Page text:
Computers are just as important to people who are blind as they are to the rest of us. But current systems of translating screen displays into the raised dot letters of the Braille alphabet are pretty clumsy: They require nearly 500 moving parts called actuators to display entire pages at a time. Now comes a device, invented by John Roberts and colleagues at the National Institute of Standards and Technology (NIST) in Gaithersburg, Md., that uses as few as three moving parts.
A stream of Braille letters formed along the edge of a rotating wheel is the basis for the new display. Each turn of the wheel presents a new line of Braille text. Fingers held just above the rotating wheel read the dots as they go by. A commercial Braille wheel using this design could be about the size of a portable CD player and much cheaper than current displays. Software has been written for the wheel to display scrolling text from electronic books.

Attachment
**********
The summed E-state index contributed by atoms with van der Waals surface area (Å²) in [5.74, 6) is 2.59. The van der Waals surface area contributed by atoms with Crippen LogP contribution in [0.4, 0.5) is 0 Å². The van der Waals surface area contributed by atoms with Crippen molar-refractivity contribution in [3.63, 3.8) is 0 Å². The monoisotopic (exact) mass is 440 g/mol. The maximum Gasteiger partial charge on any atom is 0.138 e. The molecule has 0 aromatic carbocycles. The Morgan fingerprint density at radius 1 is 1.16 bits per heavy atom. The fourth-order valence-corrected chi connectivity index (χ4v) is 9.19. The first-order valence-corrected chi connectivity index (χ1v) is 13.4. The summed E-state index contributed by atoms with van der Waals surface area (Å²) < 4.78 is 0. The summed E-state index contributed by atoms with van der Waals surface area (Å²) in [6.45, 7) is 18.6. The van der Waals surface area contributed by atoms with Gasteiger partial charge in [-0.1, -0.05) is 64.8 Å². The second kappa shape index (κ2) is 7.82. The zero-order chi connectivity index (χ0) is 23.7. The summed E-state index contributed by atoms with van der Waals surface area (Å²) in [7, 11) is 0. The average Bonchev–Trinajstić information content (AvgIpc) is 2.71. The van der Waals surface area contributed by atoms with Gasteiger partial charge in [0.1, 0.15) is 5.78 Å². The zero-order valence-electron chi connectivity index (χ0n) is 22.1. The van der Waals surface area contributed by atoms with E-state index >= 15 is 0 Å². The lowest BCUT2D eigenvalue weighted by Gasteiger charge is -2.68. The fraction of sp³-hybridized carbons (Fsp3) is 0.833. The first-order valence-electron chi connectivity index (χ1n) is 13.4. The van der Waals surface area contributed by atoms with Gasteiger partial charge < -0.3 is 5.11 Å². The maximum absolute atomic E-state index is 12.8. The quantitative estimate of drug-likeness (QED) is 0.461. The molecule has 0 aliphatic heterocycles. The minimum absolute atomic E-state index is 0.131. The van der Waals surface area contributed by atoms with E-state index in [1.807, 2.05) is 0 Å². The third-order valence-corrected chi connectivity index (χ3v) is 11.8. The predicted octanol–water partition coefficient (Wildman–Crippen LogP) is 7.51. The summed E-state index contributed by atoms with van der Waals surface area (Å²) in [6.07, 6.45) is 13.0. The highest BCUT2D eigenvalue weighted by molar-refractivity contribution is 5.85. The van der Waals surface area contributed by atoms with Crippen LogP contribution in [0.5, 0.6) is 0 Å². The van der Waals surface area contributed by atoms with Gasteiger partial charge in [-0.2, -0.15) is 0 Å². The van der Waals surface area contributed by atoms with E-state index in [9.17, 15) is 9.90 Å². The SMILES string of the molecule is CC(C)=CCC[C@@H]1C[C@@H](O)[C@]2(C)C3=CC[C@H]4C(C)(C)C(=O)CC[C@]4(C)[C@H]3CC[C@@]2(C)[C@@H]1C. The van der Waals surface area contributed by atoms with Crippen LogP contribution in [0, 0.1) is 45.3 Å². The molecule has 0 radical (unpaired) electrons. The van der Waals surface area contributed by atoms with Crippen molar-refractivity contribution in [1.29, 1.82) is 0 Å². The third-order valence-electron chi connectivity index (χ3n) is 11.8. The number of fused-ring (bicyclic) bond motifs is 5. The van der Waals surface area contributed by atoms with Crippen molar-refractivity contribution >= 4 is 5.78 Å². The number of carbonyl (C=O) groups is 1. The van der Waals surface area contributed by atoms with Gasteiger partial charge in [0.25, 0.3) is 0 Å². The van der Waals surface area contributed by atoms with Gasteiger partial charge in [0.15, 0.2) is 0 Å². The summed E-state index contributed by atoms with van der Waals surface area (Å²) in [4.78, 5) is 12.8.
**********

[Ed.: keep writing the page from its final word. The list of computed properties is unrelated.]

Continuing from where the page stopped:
Five poems about the mind
Work reinvented: Tech will drive the office evolution
As organizations navigate a new world of hybrid work, tech innovation will be crucial for employee connection and collaboration.
I taught myself to lucid dream. You can too.
We still don’t know much about the experience of being aware that you’re dreaming—but a few researchers think it could help us find out more about how the brain works.
Is everything in the world a little bit conscious?
The idea that consciousness is widespread is attractive to many for intellectual and, perhaps, also emotional
reasons. But can it be tested? Surprisingly, perhaps it can.
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